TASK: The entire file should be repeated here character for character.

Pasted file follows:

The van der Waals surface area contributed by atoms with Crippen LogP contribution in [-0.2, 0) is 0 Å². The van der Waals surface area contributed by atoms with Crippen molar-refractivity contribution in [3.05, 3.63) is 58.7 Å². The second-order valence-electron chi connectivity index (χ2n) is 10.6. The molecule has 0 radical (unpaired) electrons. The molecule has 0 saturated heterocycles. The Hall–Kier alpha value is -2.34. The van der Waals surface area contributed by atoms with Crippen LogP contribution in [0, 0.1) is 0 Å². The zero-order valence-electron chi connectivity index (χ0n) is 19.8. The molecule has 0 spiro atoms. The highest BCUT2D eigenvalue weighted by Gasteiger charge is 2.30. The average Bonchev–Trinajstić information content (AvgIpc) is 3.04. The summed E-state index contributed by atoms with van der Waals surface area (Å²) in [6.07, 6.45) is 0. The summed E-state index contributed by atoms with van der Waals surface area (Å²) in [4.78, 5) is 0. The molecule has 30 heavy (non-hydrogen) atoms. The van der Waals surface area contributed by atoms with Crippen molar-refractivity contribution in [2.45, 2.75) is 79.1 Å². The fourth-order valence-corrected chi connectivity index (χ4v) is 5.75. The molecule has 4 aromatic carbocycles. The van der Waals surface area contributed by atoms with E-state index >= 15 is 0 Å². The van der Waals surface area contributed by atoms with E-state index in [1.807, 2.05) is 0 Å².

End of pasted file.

The van der Waals surface area contributed by atoms with Crippen LogP contribution in [-0.2, 0) is 0 Å². The van der Waals surface area contributed by atoms with Crippen molar-refractivity contribution in [3.05, 3.63) is 58.7 Å². The second-order valence-electron chi connectivity index (χ2n) is 10.6. The molecule has 0 radical (unpaired) electrons. The molecule has 0 saturated heterocycles. The Hall–Kier alpha value is -2.34. The van der Waals surface area contributed by atoms with Crippen LogP contribution in [0, 0.1) is 0 Å². The zero-order valence-electron chi connectivity index (χ0n) is 19.8. The molecule has 0 spiro atoms. The highest BCUT2D eigenvalue weighted by Gasteiger charge is 2.30. The average Bonchev–Trinajstić information content (AvgIpc) is 3.04. The summed E-state index contributed by atoms with van der Waals surface area (Å²) in [6.07, 6.45) is 0. The summed E-state index contributed by atoms with van der Waals surface area (Å²) in [4.78, 5) is 0. The molecule has 30 heavy (non-hydrogen) atoms. The van der Waals surface area contributed by atoms with Crippen molar-refractivity contribution in [2.45, 2.75) is 79.1 Å². The fourth-order valence-corrected chi connectivity index (χ4v) is 5.75. The molecule has 4 aromatic carbocycles. The van der Waals surface area contributed by atoms with E-state index >= 15 is 0 Å². The van der Waals surface area contributed by atoms with E-state index in [1.807, 2.05) is 0 Å².